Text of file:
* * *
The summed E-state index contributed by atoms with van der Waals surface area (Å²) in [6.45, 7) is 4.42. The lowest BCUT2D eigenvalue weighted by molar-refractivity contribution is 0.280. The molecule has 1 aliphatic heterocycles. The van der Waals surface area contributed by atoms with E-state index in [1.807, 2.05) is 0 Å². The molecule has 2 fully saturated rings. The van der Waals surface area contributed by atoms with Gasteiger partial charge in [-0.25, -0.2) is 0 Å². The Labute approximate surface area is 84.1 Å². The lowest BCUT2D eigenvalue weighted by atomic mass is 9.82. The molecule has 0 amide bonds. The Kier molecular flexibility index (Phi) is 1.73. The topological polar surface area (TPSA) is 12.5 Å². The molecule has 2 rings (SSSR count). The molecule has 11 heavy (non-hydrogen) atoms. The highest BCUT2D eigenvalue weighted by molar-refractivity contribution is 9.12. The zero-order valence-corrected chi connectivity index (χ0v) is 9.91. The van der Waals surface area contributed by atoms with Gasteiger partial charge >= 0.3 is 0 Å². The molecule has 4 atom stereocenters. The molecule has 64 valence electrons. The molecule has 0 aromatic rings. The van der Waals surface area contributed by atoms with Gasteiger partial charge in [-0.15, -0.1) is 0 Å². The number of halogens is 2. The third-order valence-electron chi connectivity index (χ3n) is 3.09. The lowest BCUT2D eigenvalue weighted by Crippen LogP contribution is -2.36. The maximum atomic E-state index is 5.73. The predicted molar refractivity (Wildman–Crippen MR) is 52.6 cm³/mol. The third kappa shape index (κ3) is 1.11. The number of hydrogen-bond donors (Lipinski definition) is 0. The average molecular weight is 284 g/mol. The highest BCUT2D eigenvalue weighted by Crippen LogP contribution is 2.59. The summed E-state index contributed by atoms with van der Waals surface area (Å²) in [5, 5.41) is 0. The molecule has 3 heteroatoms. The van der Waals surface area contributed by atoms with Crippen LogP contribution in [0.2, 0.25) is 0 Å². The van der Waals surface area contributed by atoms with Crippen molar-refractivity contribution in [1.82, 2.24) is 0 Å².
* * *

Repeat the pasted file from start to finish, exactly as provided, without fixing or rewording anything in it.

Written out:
The summed E-state index contributed by atoms with van der Waals surface area (Å²) in [6.45, 7) is 4.42. The lowest BCUT2D eigenvalue weighted by molar-refractivity contribution is 0.280. The molecule has 1 aliphatic heterocycles. The van der Waals surface area contributed by atoms with E-state index in [1.807, 2.05) is 0 Å². The molecule has 2 fully saturated rings. The van der Waals surface area contributed by atoms with Gasteiger partial charge in [-0.25, -0.2) is 0 Å². The Labute approximate surface area is 84.1 Å². The lowest BCUT2D eigenvalue weighted by atomic mass is 9.82. The molecule has 0 amide bonds. The Kier molecular flexibility index (Phi) is 1.73. The topological polar surface area (TPSA) is 12.5 Å². The molecule has 2 rings (SSSR count). The molecule has 11 heavy (non-hydrogen) atoms. The highest BCUT2D eigenvalue weighted by molar-refractivity contribution is 9.12. The zero-order valence-corrected chi connectivity index (χ0v) is 9.91. The van der Waals surface area contributed by atoms with Gasteiger partial charge >= 0.3 is 0 Å². The molecule has 4 atom stereocenters. The molecule has 64 valence electrons. The molecule has 0 aromatic rings. The van der Waals surface area contributed by atoms with Gasteiger partial charge in [-0.15, -0.1) is 0 Å². The number of halogens is 2. The third-order valence-electron chi connectivity index (χ3n) is 3.09. The lowest BCUT2D eigenvalue weighted by Crippen LogP contribution is -2.36. The maximum atomic E-state index is 5.73. The predicted molar refractivity (Wildman–Crippen MR) is 52.6 cm³/mol. The third kappa shape index (κ3) is 1.11. The number of hydrogen-bond donors (Lipinski definition) is 0. The average molecular weight is 284 g/mol. The highest BCUT2D eigenvalue weighted by Crippen LogP contribution is 2.59. The summed E-state index contributed by atoms with van der Waals surface area (Å²) in [5, 5.41) is 0. The molecule has 3 heteroatoms. The van der Waals surface area contributed by atoms with Crippen LogP contribution in [0.2, 0.25) is 0 Å². The van der Waals surface area contributed by atoms with Crippen molar-refractivity contribution in [1.82, 2.24) is 0 Å².